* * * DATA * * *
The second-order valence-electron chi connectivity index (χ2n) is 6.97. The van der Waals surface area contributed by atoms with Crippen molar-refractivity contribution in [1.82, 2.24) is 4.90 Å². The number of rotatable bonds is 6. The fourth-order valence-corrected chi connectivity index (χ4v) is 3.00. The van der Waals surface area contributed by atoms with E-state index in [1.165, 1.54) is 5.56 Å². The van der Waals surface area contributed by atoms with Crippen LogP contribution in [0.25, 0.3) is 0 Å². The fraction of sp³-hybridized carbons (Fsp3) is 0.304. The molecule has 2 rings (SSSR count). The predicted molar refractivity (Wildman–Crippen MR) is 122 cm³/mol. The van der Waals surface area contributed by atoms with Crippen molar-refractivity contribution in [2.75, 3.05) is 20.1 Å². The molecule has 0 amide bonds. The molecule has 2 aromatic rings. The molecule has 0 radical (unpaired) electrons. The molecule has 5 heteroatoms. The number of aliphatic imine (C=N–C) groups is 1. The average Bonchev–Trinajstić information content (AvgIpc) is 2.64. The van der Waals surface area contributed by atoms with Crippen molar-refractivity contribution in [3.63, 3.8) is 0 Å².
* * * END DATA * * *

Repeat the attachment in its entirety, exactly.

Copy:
The second-order valence-electron chi connectivity index (χ2n) is 6.97. The van der Waals surface area contributed by atoms with Crippen molar-refractivity contribution in [1.82, 2.24) is 4.90 Å². The number of rotatable bonds is 6. The fourth-order valence-corrected chi connectivity index (χ4v) is 3.00. The van der Waals surface area contributed by atoms with E-state index in [1.165, 1.54) is 5.56 Å². The van der Waals surface area contributed by atoms with Crippen LogP contribution in [0.25, 0.3) is 0 Å². The fraction of sp³-hybridized carbons (Fsp3) is 0.304. The molecule has 2 rings (SSSR count). The predicted molar refractivity (Wildman–Crippen MR) is 122 cm³/mol. The van der Waals surface area contributed by atoms with Crippen molar-refractivity contribution in [2.75, 3.05) is 20.1 Å². The molecule has 0 amide bonds. The molecule has 2 aromatic rings. The molecule has 0 radical (unpaired) electrons. The molecule has 5 heteroatoms. The number of aliphatic imine (C=N–C) groups is 1. The average Bonchev–Trinajstić information content (AvgIpc) is 2.64. The van der Waals surface area contributed by atoms with Crippen molar-refractivity contribution in [3.63, 3.8) is 0 Å².